I think handicrafts have more purpose in mind, even if that purpose is decorative (like the salt dough ornaments we’re planning to make this week).

    Jami

  • Reply Brandy Afterthoughts November 30, 2009 at 11:15 pm

    Mystie, I love your questions. We are thinking in the same vein, you and I.

    Some of your questions are covered in posts I have planned.

    In general, I, too, am in favor of throwing out thematic, “reinforcing” crafts in general. This is because I think they distract from the ideas, and the ideas are what we want them to take away. Why hand them an idea and then drown it in a paperwork nightmare?

    The only exception I would make to that would be some sort of creative narration, but then I think that might end up being more along the lines of a drawing and have nothing to do with glue, but perhaps I am biased against glue.

    I am curious: what sort of crafts were in the book you used when you were 8-10?

    I personally want to get the paper crafts out of the way by around age 6, unless we are talking about making nice cards for people who are sick or something like that. That is all I will say on this last point for now. I am still chewing on some related thoughts.

  • Reply Mystie November 30, 2009 at 11:07 pm

    I’m glad you’re tackling this for me, Brandy. πŸ™‚ I don’t have the brain for thinking it through right now.

    Here are the items in my thinking on it, though:

    1. What is the difference between a craft (like a SS craft) and a handicraft, and can we do handicrafts without bothering with cotton-ball clouds and torn tissue-paper pictures?

    2. What is the difference between a fun craft time and thematic crafts done to “reinforce” lessons? Can we have one (the fun ones) and not the other?

    3. Does James Daniels’ quote about not letting the good things drown out the best things apply? I’m not going to say crafts are not good things, but rather that they are tertiary, discretionary good things rather than necessary, integral best things.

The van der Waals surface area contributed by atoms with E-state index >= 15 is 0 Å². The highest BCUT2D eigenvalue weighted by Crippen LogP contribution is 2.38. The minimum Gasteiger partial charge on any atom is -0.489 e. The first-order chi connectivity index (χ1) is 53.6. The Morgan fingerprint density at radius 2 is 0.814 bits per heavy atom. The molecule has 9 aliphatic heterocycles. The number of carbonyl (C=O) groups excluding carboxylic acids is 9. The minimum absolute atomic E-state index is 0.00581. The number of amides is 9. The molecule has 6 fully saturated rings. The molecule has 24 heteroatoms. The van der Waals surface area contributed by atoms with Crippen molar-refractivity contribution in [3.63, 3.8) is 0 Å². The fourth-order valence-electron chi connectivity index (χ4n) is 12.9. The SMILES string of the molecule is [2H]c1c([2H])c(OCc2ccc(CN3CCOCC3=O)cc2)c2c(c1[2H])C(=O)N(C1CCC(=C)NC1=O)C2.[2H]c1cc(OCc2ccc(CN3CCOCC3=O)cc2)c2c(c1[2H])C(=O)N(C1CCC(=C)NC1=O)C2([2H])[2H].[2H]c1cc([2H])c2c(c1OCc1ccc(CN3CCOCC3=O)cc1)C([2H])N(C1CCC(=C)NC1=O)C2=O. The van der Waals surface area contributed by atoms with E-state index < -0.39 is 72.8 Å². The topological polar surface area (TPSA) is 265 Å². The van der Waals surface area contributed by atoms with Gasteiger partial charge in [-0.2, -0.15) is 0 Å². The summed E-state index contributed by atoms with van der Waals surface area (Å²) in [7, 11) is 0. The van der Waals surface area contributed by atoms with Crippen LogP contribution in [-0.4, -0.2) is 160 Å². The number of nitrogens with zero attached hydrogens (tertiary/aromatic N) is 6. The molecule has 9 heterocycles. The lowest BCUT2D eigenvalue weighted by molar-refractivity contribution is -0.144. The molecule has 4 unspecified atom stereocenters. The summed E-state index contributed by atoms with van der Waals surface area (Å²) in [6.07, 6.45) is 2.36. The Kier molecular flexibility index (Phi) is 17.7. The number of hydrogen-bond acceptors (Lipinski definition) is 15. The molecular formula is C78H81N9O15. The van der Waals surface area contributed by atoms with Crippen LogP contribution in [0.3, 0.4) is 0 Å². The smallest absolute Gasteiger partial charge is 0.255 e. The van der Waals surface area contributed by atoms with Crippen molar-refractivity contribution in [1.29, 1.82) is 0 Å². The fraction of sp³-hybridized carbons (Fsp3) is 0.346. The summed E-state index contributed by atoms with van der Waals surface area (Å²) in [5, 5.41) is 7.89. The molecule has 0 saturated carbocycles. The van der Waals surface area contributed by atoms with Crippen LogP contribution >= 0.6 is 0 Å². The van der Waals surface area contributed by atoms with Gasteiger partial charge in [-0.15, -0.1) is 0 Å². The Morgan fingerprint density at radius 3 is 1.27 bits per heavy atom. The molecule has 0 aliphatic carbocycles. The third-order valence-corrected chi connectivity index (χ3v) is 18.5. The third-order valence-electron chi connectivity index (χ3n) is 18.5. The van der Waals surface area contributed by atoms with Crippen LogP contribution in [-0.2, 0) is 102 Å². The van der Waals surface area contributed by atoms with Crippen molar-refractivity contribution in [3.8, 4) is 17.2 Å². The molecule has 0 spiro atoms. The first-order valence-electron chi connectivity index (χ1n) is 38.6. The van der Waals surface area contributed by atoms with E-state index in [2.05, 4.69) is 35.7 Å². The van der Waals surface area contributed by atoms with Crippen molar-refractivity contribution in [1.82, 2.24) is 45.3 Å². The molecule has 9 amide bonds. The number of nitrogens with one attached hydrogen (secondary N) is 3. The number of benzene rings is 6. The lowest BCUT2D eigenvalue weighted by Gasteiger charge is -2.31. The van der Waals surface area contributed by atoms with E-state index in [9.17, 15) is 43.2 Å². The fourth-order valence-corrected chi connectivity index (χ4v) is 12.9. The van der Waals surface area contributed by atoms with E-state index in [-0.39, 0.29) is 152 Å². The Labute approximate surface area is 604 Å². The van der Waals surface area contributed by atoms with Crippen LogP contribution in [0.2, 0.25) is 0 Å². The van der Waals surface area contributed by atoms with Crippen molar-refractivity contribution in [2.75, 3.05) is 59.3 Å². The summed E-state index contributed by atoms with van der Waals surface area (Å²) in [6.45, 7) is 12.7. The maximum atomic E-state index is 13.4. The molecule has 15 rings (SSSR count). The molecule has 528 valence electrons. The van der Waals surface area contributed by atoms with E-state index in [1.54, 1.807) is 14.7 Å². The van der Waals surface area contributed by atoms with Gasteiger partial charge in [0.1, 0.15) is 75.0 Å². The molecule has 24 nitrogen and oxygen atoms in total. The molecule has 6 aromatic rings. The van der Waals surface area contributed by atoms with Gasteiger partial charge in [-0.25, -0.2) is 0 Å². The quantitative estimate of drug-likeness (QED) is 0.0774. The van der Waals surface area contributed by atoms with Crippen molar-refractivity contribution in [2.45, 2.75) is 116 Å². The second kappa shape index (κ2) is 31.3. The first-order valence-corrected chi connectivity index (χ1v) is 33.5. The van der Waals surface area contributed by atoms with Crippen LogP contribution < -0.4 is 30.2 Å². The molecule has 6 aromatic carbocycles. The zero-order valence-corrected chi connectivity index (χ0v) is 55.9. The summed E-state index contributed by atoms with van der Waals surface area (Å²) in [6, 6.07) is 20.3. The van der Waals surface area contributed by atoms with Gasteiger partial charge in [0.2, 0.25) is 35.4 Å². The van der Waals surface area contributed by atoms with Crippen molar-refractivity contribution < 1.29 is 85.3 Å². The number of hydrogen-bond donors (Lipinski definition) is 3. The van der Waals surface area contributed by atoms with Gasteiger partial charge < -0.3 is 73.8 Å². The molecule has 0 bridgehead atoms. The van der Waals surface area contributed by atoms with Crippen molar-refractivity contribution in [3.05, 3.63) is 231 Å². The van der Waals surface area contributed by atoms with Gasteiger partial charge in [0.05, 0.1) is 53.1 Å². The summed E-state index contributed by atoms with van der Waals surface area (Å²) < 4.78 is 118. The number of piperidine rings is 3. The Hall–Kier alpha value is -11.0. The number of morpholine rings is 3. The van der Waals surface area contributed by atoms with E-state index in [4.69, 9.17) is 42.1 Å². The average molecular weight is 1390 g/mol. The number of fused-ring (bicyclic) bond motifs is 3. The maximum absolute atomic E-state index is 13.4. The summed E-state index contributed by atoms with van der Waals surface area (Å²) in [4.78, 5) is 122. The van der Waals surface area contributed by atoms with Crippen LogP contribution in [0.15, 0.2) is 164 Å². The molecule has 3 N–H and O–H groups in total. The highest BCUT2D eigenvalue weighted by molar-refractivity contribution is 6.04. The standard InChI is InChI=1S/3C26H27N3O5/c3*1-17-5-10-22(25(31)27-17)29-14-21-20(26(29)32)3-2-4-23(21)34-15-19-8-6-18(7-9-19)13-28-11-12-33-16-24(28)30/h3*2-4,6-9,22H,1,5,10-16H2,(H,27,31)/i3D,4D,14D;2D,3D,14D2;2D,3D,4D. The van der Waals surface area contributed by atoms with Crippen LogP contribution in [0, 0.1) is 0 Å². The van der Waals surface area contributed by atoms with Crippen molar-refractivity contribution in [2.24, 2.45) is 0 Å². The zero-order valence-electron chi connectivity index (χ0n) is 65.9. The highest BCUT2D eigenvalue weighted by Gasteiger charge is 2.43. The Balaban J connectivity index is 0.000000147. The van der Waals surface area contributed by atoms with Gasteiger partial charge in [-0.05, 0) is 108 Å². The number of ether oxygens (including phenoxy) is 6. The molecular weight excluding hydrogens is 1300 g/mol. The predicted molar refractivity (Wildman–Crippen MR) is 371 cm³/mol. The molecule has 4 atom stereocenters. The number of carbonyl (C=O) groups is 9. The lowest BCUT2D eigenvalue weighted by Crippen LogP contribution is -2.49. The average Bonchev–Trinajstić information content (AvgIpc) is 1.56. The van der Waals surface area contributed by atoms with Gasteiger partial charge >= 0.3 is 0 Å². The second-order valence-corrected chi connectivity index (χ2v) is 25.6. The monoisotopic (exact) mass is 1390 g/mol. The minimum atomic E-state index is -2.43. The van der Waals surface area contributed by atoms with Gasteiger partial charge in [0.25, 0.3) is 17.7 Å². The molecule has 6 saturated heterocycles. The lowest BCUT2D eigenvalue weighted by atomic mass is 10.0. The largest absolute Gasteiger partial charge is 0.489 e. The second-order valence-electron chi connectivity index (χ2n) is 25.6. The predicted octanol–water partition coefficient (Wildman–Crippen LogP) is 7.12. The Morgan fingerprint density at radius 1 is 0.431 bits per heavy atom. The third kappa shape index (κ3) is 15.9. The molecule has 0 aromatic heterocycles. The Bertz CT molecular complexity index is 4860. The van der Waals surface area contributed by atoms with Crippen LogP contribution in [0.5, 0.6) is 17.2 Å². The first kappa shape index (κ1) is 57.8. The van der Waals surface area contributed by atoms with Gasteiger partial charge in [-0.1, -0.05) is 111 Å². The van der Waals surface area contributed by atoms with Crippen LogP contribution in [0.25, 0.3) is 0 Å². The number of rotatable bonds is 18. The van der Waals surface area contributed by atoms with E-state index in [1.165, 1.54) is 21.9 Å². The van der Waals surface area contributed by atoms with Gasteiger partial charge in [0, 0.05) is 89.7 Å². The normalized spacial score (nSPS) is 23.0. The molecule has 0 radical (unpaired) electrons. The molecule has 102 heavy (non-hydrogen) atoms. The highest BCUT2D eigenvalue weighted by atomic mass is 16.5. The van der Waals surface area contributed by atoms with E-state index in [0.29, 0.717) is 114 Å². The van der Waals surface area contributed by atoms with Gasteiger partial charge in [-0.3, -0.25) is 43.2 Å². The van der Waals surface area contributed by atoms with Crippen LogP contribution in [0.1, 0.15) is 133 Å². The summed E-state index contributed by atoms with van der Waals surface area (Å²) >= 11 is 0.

4. Can’t coloring and drawing suffice? πŸ™‚ Or, at least, whatever crafts they do at SS?

    5. I got library books on crafts when I was 8-10 or so and did them on my own. Is waiting for that stage (if there is that interest) sufficient? Is the 4yo really doomed if I don’t teach him how to cut along a line? Won’t he learn on his own when he’s 6-9?

  • Reply Brandy Afterthoughts November 30, 2009 at 10:37 pm

    R, Your mother sounds like my sister used to sound when she was doing all of her special ed studying–fine motor skills, she used to say.

    Just wait till those twins start their first glue fight. Then you will do what I sometimes have had to do: ban glue and buy tape. πŸ™‚

  • Reply Rebecca November 30, 2009 at 9:11 pm

    I will start this by admitting that I hate crafts. I don’t mind them done elsewhere, but I hate coming up with them and then making them and cleaning them up. And I only have one little crafter.

    That said, my mother (the teacher) does try to encourage me to do crafts with L. Something about coordination and brain connections and something else I just take her word for because I am too lazy to research it myself.

    If you shoot me an email, I have a fun craft idea for your December term that we might even be able to join with you in doing. I could tell you here, but then you wouldn’t email me. See how fun this is?